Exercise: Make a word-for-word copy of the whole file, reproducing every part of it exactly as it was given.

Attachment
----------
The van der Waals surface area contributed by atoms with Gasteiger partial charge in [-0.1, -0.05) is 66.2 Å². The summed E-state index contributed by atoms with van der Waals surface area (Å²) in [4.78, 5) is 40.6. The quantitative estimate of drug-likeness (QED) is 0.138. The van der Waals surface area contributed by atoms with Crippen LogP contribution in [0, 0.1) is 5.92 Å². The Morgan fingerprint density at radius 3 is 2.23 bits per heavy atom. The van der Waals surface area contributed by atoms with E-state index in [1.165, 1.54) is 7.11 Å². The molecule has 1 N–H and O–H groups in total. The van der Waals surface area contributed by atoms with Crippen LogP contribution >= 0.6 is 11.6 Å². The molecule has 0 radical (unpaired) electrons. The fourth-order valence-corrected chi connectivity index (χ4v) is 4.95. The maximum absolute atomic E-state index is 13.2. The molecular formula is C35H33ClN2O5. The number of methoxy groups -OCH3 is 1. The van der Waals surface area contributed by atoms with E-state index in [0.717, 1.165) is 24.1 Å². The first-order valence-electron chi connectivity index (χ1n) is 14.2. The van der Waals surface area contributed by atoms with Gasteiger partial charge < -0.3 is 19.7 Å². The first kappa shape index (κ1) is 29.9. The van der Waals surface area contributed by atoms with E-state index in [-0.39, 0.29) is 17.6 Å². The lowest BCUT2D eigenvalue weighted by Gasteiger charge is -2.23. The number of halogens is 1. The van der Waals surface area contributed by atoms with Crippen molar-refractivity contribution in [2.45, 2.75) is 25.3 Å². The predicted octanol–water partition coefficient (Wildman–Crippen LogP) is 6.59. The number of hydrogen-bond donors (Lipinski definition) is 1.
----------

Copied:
The van der Waals surface area contributed by atoms with Gasteiger partial charge in [-0.1, -0.05) is 66.2 Å². The summed E-state index contributed by atoms with van der Waals surface area (Å²) in [4.78, 5) is 40.6. The quantitative estimate of drug-likeness (QED) is 0.138. The van der Waals surface area contributed by atoms with Crippen LogP contribution in [0, 0.1) is 5.92 Å². The Morgan fingerprint density at radius 3 is 2.23 bits per heavy atom. The van der Waals surface area contributed by atoms with E-state index in [1.165, 1.54) is 7.11 Å². The molecule has 1 N–H and O–H groups in total. The van der Waals surface area contributed by atoms with Crippen LogP contribution >= 0.6 is 11.6 Å². The molecule has 0 radical (unpaired) electrons. The fourth-order valence-corrected chi connectivity index (χ4v) is 4.95. The maximum absolute atomic E-state index is 13.2. The molecular formula is C35H33ClN2O5. The number of methoxy groups -OCH3 is 1. The van der Waals surface area contributed by atoms with E-state index in [0.717, 1.165) is 24.1 Å². The first-order valence-electron chi connectivity index (χ1n) is 14.2. The van der Waals surface area contributed by atoms with Gasteiger partial charge < -0.3 is 19.7 Å². The first kappa shape index (κ1) is 29.9. The van der Waals surface area contributed by atoms with E-state index in [-0.39, 0.29) is 17.6 Å². The lowest BCUT2D eigenvalue weighted by Gasteiger charge is -2.23. The number of halogens is 1. The van der Waals surface area contributed by atoms with Crippen molar-refractivity contribution in [2.45, 2.75) is 25.3 Å². The predicted octanol–water partition coefficient (Wildman–Crippen LogP) is 6.59. The number of hydrogen-bond donors (Lipinski definition) is 1.